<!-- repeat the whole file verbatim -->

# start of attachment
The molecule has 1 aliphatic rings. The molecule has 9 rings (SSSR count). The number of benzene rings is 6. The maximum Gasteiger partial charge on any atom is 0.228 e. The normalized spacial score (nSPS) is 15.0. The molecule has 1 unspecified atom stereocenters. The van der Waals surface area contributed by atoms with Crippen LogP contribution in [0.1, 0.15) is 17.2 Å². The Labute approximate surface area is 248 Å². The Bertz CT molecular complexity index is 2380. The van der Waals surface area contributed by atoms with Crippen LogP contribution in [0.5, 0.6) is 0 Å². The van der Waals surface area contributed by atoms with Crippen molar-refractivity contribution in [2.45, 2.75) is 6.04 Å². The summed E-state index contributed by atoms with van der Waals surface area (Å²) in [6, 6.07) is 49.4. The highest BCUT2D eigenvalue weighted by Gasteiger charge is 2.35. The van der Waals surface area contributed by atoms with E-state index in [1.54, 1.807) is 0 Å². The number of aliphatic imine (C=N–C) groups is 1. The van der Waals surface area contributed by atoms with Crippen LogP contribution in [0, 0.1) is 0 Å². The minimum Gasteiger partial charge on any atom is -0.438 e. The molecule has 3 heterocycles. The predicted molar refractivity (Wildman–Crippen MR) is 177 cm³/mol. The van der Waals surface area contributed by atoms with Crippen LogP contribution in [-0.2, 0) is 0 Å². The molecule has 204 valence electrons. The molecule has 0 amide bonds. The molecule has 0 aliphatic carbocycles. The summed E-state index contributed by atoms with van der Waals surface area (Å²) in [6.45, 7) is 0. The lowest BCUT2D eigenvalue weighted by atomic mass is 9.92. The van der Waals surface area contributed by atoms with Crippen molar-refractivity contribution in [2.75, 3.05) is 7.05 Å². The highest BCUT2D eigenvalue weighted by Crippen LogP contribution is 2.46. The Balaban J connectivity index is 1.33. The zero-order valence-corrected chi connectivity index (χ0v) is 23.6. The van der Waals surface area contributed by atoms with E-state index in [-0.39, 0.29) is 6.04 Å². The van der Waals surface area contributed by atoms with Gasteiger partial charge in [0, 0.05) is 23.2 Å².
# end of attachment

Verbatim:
The molecule has 1 aliphatic rings. The molecule has 9 rings (SSSR count). The number of benzene rings is 6. The maximum Gasteiger partial charge on any atom is 0.228 e. The normalized spacial score (nSPS) is 15.0. The molecule has 1 unspecified atom stereocenters. The van der Waals surface area contributed by atoms with Crippen LogP contribution in [0.1, 0.15) is 17.2 Å². The Labute approximate surface area is 248 Å². The Bertz CT molecular complexity index is 2380. The van der Waals surface area contributed by atoms with Crippen LogP contribution in [0.5, 0.6) is 0 Å². The van der Waals surface area contributed by atoms with Crippen molar-refractivity contribution in [2.45, 2.75) is 6.04 Å². The summed E-state index contributed by atoms with van der Waals surface area (Å²) in [6, 6.07) is 49.4. The highest BCUT2D eigenvalue weighted by Gasteiger charge is 2.35. The van der Waals surface area contributed by atoms with E-state index in [1.54, 1.807) is 0 Å². The number of aliphatic imine (C=N–C) groups is 1. The van der Waals surface area contributed by atoms with Crippen LogP contribution in [0, 0.1) is 0 Å². The minimum Gasteiger partial charge on any atom is -0.438 e. The molecule has 3 heterocycles. The predicted molar refractivity (Wildman–Crippen MR) is 177 cm³/mol. The van der Waals surface area contributed by atoms with Crippen LogP contribution in [-0.2, 0) is 0 Å². The molecule has 204 valence electrons. The molecule has 0 amide bonds. The molecule has 0 aliphatic carbocycles. The summed E-state index contributed by atoms with van der Waals surface area (Å²) in [6.45, 7) is 0. The lowest BCUT2D eigenvalue weighted by atomic mass is 9.92. The van der Waals surface area contributed by atoms with Crippen molar-refractivity contribution in [2.75, 3.05) is 7.05 Å². The highest BCUT2D eigenvalue weighted by Crippen LogP contribution is 2.46. The Balaban J connectivity index is 1.33. The zero-order valence-corrected chi connectivity index (χ0v) is 23.6. The van der Waals surface area contributed by atoms with E-state index in [-0.39, 0.29) is 6.04 Å². The van der Waals surface area contributed by atoms with Gasteiger partial charge in [0, 0.05) is 23.2 Å².